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A Lesson From GameStop

GameStop went up 100x in the past year.

It’s an example of an underestimated feedback loop.

One event rapidly fueled the next; which led to a small trend growing into a big trend with unforeseen momentum.

For ex:

🔁 Stock price rose → It caught attention → People bought GameStop → Stock price rose → It caught attention → Repeat.

Another ex:

🔁 Every investor is paying attention to GameStop because it’s stock rose → It’s stock is rising because every investor is paying attention to it → Repeat.

A feedback loop that compounded into a ~10,000% stock price increase in 12 months.

A Lesson from GameStop

The lesson here is the power of feedback loops over time.

For ex:

Marc Andreessen says 80% of employee culture is just “winning.”

It’s a feedback loop that compounds to success.

The best employees want to work at winning companies. And when a company attracts the best employees it tends to win.

🔁 Company wins → It attracts best employees → Company wins → Repeat.

This “A leads to B” concept is intuitive.

But, realizing how quickly A → B can go from linear to exponential results is not.

It’s easy to understand “winning companies attract the best employees.”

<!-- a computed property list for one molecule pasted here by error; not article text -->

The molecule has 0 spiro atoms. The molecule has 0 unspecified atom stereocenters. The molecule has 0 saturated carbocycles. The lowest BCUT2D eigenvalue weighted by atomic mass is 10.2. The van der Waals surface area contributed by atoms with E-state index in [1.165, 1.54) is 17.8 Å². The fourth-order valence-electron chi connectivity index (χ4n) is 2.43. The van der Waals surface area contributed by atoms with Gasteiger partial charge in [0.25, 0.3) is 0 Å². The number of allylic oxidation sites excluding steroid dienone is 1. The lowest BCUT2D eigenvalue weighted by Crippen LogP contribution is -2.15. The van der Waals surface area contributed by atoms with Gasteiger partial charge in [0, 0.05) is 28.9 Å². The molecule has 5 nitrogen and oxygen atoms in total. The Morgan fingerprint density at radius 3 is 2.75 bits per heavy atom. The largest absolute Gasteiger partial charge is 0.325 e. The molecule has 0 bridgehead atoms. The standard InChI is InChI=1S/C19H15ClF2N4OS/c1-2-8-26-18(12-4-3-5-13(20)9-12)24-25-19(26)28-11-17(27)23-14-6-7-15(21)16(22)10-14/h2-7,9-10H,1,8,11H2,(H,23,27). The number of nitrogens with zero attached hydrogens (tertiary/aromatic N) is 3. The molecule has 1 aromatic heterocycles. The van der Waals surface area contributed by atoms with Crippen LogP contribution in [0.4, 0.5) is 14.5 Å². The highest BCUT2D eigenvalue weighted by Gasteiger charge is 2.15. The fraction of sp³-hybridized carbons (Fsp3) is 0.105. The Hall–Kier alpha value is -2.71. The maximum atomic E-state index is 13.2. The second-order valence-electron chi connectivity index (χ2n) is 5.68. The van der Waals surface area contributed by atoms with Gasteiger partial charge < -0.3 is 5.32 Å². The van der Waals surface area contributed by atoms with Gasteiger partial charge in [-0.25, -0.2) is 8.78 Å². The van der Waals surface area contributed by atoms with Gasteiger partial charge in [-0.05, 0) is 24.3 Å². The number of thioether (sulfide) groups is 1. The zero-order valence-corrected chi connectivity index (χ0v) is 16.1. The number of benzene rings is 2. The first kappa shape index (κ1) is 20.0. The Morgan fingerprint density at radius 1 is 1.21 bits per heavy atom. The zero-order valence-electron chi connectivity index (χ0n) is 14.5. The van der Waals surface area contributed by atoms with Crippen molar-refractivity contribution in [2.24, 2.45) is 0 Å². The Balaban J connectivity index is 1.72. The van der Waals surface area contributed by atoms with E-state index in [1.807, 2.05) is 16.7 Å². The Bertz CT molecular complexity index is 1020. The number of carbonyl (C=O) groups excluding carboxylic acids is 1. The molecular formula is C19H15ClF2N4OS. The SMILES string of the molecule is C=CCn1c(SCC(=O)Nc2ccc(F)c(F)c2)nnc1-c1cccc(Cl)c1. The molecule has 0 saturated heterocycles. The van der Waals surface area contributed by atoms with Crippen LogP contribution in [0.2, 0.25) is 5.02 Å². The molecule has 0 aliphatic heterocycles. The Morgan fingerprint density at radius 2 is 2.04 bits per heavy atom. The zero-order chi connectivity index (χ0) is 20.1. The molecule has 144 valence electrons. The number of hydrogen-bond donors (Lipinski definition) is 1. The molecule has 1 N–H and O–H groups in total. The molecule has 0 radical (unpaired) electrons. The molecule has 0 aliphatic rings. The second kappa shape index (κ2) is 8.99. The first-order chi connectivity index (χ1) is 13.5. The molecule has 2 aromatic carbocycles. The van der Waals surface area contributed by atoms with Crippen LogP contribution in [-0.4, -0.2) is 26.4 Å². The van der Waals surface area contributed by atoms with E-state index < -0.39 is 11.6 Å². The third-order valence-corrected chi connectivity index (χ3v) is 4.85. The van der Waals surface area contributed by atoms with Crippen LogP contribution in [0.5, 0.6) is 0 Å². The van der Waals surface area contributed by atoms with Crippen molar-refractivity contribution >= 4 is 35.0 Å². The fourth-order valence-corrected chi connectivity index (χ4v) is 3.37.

It’s harder to understand that, given 10-15 years, that “winning company” feedback loop leads to the Apples, Amazons, and Teslas of the world.

Like GameStop, the trend starts small. Then it picks up momentum, and the 2nd order effects have more magnitude than you’d expect.

Apply It To Your Team

Understand the power of feedback loops and you can make your team and product better and stronger.

A simple feedback loop you can implement:

🔁 Set (small) goals → Team achieves them → Team is confident → Set (bigger) goals → Team achieves them → Team gets (more) confident → Repeat.

It’s a simple concept, but it’s impactful.

“A little momentum early on can grow into something enormous, well beyond what may have been predicted in the beginning.” - Morgan Housel

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